Shifting his weight from one foot to the other, arms crossed tightly over his chest, the boy tries to stay hidden. An industrial-grade air filter thrums next to him, sending soft vibrations up his legs. With the incandescent “little suns” blazing bright, it is just a matter of time before the tight security team spots him.
Equipped with a self-regulating heat-yielding capability, the little suns warm frozen landscapes while simultaneously taking over the real sun’s photosynthetic role. This made the Anambra Light Zone home to some of the last surviving biological species in Nigeria, as well as the rest of the planet — which is the reason it’s heavily guarded by high-voltage walls against poachers and raiders from outside.
“Boy.” The boy looks up to find Kiki hanging from a branch. “You’re late.” She lets go, and when her feet meet the ground, they do not make a sound.
“This doesn’t feel right,” the boy says, his breath quickening. “Let’s—”
“There’s no security on this side. I checked.” She takes his hand. “Come.”
They slink onto the Facility grounds through a rip in the wired fence and head towards one of its many buildings. At the entrance, Kiki slips out a key card. She slides it across the door-lock, and it buzzes open, revealing an empty hallway.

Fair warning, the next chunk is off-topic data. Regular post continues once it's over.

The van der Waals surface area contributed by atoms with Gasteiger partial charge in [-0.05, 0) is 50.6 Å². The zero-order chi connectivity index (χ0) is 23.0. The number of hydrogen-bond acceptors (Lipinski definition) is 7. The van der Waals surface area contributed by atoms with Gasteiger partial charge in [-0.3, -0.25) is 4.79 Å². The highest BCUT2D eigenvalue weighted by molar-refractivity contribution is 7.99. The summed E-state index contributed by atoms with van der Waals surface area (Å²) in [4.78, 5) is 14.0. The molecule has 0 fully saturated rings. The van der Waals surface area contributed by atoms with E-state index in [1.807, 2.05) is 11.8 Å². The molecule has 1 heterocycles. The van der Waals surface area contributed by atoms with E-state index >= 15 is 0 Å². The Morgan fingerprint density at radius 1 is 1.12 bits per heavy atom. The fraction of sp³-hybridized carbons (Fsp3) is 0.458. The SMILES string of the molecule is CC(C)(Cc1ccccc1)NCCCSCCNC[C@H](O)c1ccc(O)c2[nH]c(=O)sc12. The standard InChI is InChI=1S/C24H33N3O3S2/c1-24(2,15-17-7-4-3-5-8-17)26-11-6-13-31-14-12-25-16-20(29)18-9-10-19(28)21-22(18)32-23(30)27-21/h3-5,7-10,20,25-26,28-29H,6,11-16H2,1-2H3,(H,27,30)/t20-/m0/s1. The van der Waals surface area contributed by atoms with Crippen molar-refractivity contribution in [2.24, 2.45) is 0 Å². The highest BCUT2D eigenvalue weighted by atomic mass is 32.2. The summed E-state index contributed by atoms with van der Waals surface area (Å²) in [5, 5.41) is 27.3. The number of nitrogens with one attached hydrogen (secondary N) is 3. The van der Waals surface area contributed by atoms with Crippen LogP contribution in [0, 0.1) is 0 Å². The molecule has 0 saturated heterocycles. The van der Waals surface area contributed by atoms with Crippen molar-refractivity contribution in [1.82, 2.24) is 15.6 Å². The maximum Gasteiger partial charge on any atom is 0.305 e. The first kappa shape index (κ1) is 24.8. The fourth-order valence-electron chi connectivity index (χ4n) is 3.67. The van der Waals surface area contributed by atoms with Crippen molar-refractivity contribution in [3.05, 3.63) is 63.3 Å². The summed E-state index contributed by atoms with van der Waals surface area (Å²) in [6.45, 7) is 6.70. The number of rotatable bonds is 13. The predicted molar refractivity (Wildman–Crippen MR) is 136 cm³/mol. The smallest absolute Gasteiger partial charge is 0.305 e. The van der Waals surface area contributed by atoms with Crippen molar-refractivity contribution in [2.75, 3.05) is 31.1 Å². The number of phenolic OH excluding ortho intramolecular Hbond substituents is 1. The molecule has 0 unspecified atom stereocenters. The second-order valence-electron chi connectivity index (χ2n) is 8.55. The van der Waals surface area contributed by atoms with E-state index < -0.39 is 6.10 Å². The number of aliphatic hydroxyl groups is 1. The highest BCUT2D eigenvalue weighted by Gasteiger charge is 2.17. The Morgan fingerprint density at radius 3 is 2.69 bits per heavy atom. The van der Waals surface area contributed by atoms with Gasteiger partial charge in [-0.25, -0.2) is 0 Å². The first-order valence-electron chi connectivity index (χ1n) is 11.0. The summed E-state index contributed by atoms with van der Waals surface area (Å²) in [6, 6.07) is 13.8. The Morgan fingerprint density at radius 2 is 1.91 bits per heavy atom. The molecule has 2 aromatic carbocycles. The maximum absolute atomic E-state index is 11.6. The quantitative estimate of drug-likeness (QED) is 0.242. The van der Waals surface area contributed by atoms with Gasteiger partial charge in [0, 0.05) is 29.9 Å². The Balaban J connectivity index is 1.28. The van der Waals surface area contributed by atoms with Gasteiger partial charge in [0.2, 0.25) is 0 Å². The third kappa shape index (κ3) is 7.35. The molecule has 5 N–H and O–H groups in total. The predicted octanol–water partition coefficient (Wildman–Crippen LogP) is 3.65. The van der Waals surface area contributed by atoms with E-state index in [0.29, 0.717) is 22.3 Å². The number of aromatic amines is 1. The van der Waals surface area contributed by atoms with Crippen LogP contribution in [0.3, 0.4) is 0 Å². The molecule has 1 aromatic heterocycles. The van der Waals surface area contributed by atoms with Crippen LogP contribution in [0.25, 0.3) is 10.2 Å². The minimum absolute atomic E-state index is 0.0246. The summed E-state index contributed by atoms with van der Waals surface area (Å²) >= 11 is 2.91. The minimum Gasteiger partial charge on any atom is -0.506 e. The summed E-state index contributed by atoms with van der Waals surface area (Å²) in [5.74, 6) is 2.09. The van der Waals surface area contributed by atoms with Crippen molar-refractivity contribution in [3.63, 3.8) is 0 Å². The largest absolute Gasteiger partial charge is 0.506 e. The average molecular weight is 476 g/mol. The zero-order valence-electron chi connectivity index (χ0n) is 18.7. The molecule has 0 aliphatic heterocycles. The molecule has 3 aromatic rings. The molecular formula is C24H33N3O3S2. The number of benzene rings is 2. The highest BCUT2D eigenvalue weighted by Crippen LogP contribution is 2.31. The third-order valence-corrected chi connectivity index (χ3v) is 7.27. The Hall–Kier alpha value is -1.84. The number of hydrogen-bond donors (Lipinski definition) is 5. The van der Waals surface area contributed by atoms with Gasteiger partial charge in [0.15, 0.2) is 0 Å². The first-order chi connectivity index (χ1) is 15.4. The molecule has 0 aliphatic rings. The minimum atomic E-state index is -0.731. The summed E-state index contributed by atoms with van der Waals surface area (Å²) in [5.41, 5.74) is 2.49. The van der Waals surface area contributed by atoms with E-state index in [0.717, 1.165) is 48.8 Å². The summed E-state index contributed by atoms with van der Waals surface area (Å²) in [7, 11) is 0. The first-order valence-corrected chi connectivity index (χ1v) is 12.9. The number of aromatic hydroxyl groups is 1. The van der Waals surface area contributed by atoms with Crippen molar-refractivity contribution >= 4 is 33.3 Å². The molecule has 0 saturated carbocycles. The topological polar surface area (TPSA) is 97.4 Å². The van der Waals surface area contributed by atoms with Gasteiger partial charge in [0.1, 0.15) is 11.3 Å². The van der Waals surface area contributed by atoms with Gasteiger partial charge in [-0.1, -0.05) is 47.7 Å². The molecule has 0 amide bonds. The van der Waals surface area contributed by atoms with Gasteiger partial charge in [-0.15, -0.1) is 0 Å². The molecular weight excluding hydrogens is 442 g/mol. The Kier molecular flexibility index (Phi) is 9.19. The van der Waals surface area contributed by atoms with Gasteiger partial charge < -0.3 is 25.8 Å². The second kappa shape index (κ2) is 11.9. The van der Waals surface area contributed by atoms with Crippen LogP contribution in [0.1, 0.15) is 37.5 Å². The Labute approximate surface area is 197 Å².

“My dads work here,” she explains, catching the questioning look on the boy’s face. “Research biologists.”
Half-tiptoeing, half-running, hand in hand, they hurry down the hall. The walls on each side are large glass panes, and behind them are laboratories full of things the boy has seen only in books — microscopes, Petri dishes, titration filters, jars with brownish stuff floating in them — and, in some of the rooms, things not in the boy’s books.
Kiki whirls around. “What are you doing?” His hand has slipped from hers.
The boy leaves her to peer through one of the glass panes. “Is that a—?”
“Yes. A prototype. Let’s go.” She pulls on the strap of his overalls, but he does not budge.
“I want to see it.”
“You’re seeing it now.”
“Up close.” He goes to the door, and Kiki knows she’s not winning this one.
“I am so going to regret this.” She swipes the key card across the lock.
Inside, a little sun fills the room. Far from what the boy imagined, it is not flat but cylindrical, like a bass drum, and insanely massive. And there is nothing ethereal about it. Wires, plugs, and circuits jot out from within it, like twigs on a dying tree. He runs his finger along its dusty metal exterior.